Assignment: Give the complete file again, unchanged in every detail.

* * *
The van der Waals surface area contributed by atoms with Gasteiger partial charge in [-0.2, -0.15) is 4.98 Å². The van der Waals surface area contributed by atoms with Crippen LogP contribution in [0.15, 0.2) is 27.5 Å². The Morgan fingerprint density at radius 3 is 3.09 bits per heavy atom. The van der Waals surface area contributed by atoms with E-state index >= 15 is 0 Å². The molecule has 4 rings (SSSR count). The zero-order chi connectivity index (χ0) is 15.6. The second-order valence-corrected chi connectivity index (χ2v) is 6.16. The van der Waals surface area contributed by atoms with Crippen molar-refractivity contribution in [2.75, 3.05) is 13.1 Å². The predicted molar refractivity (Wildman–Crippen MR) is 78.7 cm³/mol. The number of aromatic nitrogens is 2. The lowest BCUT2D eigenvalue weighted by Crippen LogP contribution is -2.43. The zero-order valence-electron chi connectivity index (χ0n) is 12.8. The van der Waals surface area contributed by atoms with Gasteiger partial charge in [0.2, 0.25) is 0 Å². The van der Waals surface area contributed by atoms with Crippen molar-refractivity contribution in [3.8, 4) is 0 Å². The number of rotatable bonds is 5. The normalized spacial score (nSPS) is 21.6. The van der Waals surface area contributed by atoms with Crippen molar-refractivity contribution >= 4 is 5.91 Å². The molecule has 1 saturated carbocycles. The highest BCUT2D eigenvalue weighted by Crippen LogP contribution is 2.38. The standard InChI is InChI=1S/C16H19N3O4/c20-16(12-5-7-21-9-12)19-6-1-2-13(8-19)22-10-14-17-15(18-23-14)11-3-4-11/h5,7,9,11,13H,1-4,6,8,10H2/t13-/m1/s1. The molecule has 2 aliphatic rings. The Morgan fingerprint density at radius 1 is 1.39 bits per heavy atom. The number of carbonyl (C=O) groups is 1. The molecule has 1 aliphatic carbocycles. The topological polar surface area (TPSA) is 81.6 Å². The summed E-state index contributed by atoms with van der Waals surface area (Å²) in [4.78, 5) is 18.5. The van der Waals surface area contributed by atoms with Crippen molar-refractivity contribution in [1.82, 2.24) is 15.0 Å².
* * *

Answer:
The van der Waals surface area contributed by atoms with Gasteiger partial charge in [-0.2, -0.15) is 4.98 Å². The van der Waals surface area contributed by atoms with Crippen LogP contribution in [0.15, 0.2) is 27.5 Å². The Morgan fingerprint density at radius 3 is 3.09 bits per heavy atom. The van der Waals surface area contributed by atoms with E-state index >= 15 is 0 Å². The molecule has 4 rings (SSSR count). The zero-order chi connectivity index (χ0) is 15.6. The second-order valence-corrected chi connectivity index (χ2v) is 6.16. The van der Waals surface area contributed by atoms with Crippen molar-refractivity contribution in [2.75, 3.05) is 13.1 Å². The predicted molar refractivity (Wildman–Crippen MR) is 78.7 cm³/mol. The number of aromatic nitrogens is 2. The lowest BCUT2D eigenvalue weighted by Crippen LogP contribution is -2.43. The zero-order valence-electron chi connectivity index (χ0n) is 12.8. The van der Waals surface area contributed by atoms with Gasteiger partial charge in [0.2, 0.25) is 0 Å². The van der Waals surface area contributed by atoms with Crippen molar-refractivity contribution in [3.8, 4) is 0 Å². The number of rotatable bonds is 5. The normalized spacial score (nSPS) is 21.6. The van der Waals surface area contributed by atoms with Crippen molar-refractivity contribution >= 4 is 5.91 Å². The molecule has 1 saturated carbocycles. The highest BCUT2D eigenvalue weighted by Crippen LogP contribution is 2.38. The standard InChI is InChI=1S/C16H19N3O4/c20-16(12-5-7-21-9-12)19-6-1-2-13(8-19)22-10-14-17-15(18-23-14)11-3-4-11/h5,7,9,11,13H,1-4,6,8,10H2/t13-/m1/s1. The molecule has 2 aliphatic rings. The Morgan fingerprint density at radius 1 is 1.39 bits per heavy atom. The number of carbonyl (C=O) groups is 1. The molecule has 1 aliphatic carbocycles. The topological polar surface area (TPSA) is 81.6 Å². The summed E-state index contributed by atoms with van der Waals surface area (Å²) in [4.78, 5) is 18.5. The van der Waals surface area contributed by atoms with Crippen molar-refractivity contribution in [1.82, 2.24) is 15.0 Å².